Frankenstein Moon: Astronomer Says It Really Happened
At Miskatonic Books we are all about the truth that antiquarian horrors have shown us about ourselves and our world. For generations, since Mary Shelley’s introduction to her book in 1831. Several versions of how the story occurred have been given based on Dr. Polidori’s diary, and other recollections and anecdotes from the members of the party over a few decades. Her’s was the most precise, most vivid, and most rejected – until now.
Letters and journals establish that Byron and Polidori arrived at Villa Diodati (Lake Geneva, Switzerland) on 10 June 1816. By no later than 13 June 1916, Byron had proposed his challenge. What happened next?
It was stated to be – of all things – a dark and stormy night. Mary who was then only 18 was with her future husband, Percy Bysshe Shelley, her step-sister Claire Clairmont, Lord Byron, and Dr. John Polidori. For amusement, they read aloud to one another ghost stories aloud. Ever pompous, Byron challenged them to write a superb ghost story to transcend the maudlin efforts they had just read.
It seems clear that Polidori struggled for an idea. His diary entry for 17 June stated “The ghost-stories are begun by all but me.” He later came up with a vampire story which would have quickly vanished had it not briefly been thought to have been written by Byron. What about Mary? Could a mere lass have spontaneously created such a masterpiece in a few days? Scholars felt her story romanticized and glossed by her maturing age. Not so, as she declared in an edition of her book in 1831.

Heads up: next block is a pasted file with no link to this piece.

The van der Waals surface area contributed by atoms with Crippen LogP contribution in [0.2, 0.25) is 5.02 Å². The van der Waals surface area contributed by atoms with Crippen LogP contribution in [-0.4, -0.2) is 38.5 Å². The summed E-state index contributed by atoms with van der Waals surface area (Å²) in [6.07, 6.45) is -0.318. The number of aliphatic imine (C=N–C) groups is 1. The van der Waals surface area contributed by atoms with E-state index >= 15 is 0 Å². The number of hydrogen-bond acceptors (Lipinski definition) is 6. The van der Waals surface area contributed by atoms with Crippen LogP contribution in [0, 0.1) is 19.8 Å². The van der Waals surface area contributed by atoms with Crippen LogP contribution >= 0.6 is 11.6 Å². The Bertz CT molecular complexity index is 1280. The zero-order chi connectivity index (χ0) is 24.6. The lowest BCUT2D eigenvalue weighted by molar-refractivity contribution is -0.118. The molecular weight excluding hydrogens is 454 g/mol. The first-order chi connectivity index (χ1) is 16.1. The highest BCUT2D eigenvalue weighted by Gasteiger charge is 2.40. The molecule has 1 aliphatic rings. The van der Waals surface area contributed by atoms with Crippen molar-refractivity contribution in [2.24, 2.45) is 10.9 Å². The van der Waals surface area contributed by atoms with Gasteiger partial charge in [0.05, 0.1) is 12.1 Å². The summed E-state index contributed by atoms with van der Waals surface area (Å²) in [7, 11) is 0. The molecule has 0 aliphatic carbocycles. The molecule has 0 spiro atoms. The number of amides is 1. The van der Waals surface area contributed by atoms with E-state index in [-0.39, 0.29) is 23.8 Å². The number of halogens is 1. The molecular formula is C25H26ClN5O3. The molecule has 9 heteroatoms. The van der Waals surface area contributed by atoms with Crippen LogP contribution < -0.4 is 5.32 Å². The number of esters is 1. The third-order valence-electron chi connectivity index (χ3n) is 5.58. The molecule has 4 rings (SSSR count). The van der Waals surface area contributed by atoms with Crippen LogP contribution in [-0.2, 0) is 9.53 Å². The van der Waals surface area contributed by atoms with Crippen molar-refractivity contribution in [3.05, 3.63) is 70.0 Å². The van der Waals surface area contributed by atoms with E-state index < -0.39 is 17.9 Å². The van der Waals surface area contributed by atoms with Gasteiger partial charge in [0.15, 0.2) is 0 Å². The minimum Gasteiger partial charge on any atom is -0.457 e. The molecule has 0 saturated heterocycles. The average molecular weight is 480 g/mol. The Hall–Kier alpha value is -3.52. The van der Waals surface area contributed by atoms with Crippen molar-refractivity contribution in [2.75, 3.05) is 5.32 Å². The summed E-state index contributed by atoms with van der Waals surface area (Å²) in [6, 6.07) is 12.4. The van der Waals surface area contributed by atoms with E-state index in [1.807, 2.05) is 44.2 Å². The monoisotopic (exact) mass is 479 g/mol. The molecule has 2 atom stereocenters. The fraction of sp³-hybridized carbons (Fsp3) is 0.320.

Temporarily unable to come up with an idea, a later conversation about the nature of life that lasted past midnight made her toss and turn. She experienced some sort of vivid nightmare, or maybe a sleep paralysis attack. In those waking REM moments, a mysterious man attempted to bring life to a cadaverous figure via a new type of science. When Mary Shelley finally came to herself, moonlight streamed in through her window. It was moment she would never forget to the end of her days. She woke that same morning and dove in to write her tale. But what day? How can we know for sure?
Texas astronomer, But Donald Olson, has uncovered the date for the “bright and shining moon” through her window. Extensive research into still-extant local weather records from June of 1816, coordinating geography, and using sophisticated programs they calculated that a bright, gibbous moon would have cleared the hillside to shine into Shelley’s bedroom window just before 2 a.m. on 16 June 1816.